Tahoe officials urge water conservation amid worsening dry spell
Ryan Summerlin January 13, 2014
WATER CONSERVATION TIPS
— Pick native, drought-tolerant plants and trees for the yard.
— Repair dripping faucets by replacing washers.
— Check and fix water leaks.
— Run the dishwasher and washing machine with only full loads.
— Turn water off while brushing teeth or shaving.
— Take shorter showers — five minutes or less.
— Replace home appliances such as old toilets and washing machines with energy efficient models.
*Source: Tahoe City and Truckee Donner public utility districts.
TAHOE CITY, Calif. — With 2013 being the driest calendar year locally on record and 2014 getting off to a similar start, Tahoe officials are encouraging water conservation.
“Every gallon a customer conserves will help preserve the necessary water resources available during a drought situation,” said Tony Laliotis, director of utilities for the Tahoe City Public Utility District. “Conserving water in the winter is just as important as conserving in the summer.”
His recommendation comes days after the first 2014 Sierra snowpack survey near Echo Summit found 9.3 inches of snow depth, with 2.3 inches of snow water content, about 20 percent of the long-term average.
“Snowpack directly correlates to water supply, so I think it’s very important,” explained Steven Poncelet, public information and conservation manager for Truckee Donner Public Utility District.
While the Truckee PUD hasn’t seen an impact on its water levels due to prolonged dry conditions, Laliotis said the Tahoe City PUD is starting to see the effects.
In general, TCPUD water sources are a few feet below normal levels for this time of year. It’s a concern, Laliotis said, but not at a critical level.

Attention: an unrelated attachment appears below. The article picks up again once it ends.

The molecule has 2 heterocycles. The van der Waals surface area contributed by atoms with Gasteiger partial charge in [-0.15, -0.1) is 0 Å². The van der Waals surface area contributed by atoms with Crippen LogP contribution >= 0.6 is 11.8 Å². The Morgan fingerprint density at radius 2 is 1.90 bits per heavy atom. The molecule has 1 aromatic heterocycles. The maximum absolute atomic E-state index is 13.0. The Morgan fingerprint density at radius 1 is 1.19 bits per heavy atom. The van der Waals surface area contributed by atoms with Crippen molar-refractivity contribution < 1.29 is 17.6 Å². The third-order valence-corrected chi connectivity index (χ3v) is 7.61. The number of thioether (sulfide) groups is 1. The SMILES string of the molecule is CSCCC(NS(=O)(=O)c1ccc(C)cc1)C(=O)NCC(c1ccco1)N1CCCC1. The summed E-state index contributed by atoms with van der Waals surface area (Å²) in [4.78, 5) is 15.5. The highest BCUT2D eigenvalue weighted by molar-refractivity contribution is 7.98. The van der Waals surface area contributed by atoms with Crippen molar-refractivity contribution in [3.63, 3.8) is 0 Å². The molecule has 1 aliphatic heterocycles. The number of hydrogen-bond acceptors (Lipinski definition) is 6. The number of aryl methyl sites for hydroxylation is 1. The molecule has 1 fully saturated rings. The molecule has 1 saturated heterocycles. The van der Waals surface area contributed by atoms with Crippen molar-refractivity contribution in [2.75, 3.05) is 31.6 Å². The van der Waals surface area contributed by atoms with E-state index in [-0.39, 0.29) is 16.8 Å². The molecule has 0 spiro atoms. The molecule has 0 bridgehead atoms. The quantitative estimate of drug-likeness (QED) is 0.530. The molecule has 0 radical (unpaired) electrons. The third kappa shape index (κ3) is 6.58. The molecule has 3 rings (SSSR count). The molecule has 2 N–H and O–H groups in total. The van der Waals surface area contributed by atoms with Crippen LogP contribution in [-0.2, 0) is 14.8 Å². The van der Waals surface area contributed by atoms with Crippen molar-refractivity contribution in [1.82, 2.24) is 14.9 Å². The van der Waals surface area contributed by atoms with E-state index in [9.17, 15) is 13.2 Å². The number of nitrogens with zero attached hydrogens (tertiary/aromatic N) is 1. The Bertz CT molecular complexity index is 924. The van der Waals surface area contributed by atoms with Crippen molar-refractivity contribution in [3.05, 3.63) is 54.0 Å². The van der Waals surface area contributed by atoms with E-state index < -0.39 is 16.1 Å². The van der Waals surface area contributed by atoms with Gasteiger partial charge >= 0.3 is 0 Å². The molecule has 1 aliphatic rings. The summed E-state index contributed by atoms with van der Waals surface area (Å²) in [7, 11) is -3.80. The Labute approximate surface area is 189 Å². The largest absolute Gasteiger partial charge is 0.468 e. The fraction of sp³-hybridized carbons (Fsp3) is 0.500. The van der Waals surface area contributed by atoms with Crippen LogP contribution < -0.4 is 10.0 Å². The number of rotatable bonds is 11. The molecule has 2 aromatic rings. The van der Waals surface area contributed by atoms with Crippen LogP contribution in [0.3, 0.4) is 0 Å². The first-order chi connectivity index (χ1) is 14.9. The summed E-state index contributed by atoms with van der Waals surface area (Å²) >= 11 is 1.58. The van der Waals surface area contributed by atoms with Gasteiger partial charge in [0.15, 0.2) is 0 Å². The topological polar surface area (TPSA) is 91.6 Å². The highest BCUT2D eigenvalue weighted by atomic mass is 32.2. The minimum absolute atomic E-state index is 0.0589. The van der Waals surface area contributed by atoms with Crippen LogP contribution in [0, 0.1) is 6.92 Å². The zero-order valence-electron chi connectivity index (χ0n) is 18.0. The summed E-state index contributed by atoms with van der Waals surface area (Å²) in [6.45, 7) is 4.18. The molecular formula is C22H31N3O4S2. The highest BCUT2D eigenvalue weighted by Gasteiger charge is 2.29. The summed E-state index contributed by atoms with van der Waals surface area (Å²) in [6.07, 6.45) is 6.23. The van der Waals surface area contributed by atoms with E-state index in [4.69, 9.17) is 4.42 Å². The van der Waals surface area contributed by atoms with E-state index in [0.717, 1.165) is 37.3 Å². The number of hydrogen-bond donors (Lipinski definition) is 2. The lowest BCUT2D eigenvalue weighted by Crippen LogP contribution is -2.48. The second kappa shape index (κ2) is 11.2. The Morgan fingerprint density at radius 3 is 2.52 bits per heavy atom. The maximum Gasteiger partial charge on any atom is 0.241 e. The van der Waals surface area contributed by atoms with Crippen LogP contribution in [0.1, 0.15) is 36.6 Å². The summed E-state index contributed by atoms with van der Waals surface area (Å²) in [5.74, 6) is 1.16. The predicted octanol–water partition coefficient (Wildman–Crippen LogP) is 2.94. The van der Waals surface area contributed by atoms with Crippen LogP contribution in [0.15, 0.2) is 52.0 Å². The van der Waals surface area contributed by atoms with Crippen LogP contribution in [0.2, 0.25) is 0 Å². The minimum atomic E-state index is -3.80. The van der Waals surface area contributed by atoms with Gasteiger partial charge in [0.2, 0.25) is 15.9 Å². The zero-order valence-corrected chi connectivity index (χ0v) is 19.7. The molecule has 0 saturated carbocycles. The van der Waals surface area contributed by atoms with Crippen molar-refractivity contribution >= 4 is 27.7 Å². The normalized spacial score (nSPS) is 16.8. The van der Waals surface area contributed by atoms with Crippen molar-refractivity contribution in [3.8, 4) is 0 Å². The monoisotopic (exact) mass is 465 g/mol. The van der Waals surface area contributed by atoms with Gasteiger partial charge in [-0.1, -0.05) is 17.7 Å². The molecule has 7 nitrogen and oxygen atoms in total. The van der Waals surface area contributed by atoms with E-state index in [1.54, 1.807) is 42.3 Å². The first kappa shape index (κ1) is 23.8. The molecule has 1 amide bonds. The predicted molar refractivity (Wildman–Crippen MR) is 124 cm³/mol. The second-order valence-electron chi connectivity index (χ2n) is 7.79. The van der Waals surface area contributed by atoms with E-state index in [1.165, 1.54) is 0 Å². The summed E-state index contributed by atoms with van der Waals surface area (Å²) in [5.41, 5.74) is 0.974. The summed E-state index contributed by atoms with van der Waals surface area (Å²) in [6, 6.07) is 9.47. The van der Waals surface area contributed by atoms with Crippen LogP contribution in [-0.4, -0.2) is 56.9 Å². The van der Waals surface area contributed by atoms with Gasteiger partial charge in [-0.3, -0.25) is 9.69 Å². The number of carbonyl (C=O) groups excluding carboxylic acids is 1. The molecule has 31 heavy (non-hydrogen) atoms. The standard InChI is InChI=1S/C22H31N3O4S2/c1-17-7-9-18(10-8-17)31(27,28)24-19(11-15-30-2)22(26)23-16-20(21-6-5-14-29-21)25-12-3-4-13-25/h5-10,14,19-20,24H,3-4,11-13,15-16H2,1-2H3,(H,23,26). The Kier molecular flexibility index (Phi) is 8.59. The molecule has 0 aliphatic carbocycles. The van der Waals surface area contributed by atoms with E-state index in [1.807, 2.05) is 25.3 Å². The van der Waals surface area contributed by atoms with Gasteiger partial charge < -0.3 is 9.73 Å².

“We are confident with customers conserving water, and the district’s internal leak detection and correcting program, water supplies will not reach critical status this summer even if the drought conditions continue,” he said.
More than 90 percent of TCPUD’s water comes from groundwater wells drilled deep into underground aquifers, with rain and snowmelt being the main replenishers, he said.
“Where as an aquifer has some (storage) in it, a river really doesn’t” said Poncelet, adding that the Truckee PUD is strictly a groundwater agency. “It’s either getting fed or it’s not.”
For that reason, those who rely on surface water sources such as rivers and lakes are more closely tied to yearly precipitation fluctuations than those who rely on groundwater, he said.
“Because we rely on just a few big winter storms in December, January and February to build our snowpack and refill our reservoirs and groundwater basins, there is still some potential for relief,” said John Laird, California Secretary for Natural Resources, in a statement.
According to the National Weather Service’s extended forecast Tuesday afternoon for Truckee/Tahoe, there is a “slight chance” of snow Wednesday and Thursday night. There also is a chance of showers Saturday.
“One giant storm can turn it around,” Poncelet said.
In the meantime, Laird is calling for residents to curb water use while state officials — as directed by Gov. Jerry Brown — meet regularly to monitor conditions and assess whether a drought declaration is needed.
On March 30, 2011, Brown declared the official end of the state’s drought following the 2010-11 winter. The drought declaration was made by former Gov. Arnold Schwarzenegger in February 2009 after three relatively dry winters.
“The lack of precipitation in the last three seasons is an unfortunate reminder that water is a limited resource, and that water conservation is a critical factor to preserving its availability,” Laliotis said. “Water conservation should be a 24/7/365 reality for all of our customers and not just limited to drought years.”
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